Last Christmas Miss Christensen - a nurse from Karlsruhe in Germany - visited her local branch of Lloyds where she had been a customer for over a year. She gave them a letter cancelling the standing order of pounds 540 which went out from her account each month. Although she did not go into details with the bank, the standing order represented her monthly rental payments to her landlord. Miss Christensen had given him notice and was returning to Karlsruhe. When she found that the bank had not stopped the order, she complained, and it agreed that it was a fair cop. It had her letter on file, and reinstated the pounds 540 transferred from her account in January.
Weeks passed. Miss Christensen returned to Karlsruhe. And the bank tried to trace the recipient of the pounds 540. Unable to find him, it wrote to Miss Christensen in May, asking her why she had stopped the standing order. It also asked her for the address of the recipient.
Miss Christensen refused to give details of her personal affairs and was unwilling to give out private details about the recipient of the money. In June the bank wrote to her again, saying: 'Unless we receive this information, our legal department will decide whether or not to debit the amount back to your account.'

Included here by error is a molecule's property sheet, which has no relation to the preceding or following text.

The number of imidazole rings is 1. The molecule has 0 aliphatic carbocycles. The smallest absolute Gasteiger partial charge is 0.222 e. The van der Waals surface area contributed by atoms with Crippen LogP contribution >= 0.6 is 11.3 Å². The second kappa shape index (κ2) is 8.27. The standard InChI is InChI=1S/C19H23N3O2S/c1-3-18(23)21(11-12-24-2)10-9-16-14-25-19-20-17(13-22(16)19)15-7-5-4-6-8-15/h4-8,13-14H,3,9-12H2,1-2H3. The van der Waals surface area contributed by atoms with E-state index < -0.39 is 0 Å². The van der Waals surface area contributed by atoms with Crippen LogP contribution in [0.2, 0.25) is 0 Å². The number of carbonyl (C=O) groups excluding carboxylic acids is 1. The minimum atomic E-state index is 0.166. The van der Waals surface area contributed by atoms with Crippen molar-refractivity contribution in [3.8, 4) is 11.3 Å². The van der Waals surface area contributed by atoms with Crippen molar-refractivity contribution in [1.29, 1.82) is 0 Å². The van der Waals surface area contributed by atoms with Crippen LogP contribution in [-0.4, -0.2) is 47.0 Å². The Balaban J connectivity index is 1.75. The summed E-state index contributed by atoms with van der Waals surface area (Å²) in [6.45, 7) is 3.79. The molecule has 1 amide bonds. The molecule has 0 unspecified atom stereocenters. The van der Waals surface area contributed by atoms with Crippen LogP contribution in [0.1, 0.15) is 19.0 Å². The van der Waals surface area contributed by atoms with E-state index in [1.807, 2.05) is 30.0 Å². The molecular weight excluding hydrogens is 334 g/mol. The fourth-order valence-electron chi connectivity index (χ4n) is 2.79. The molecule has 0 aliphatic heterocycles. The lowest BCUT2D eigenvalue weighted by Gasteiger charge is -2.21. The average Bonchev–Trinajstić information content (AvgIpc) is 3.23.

And at the end of July, it wrote: 'There is no alternative but to debit your account with the pounds 540. I should be grateful therefore if you could obtain your own refund.'
In the end Miss Christensen decided to try publicity. On being approached by the Independent, the bank admitted its culpability within a matter of hours - something it was not prepared to do for a nurse in Germany in weeks.
The head office of Lloyds got the Balham branch to reinstate the pounds 540. But the bank said it still hoped for Miss Christensen's cooperation. 'When you have a relationship with a bank it is a two- sided thing.'
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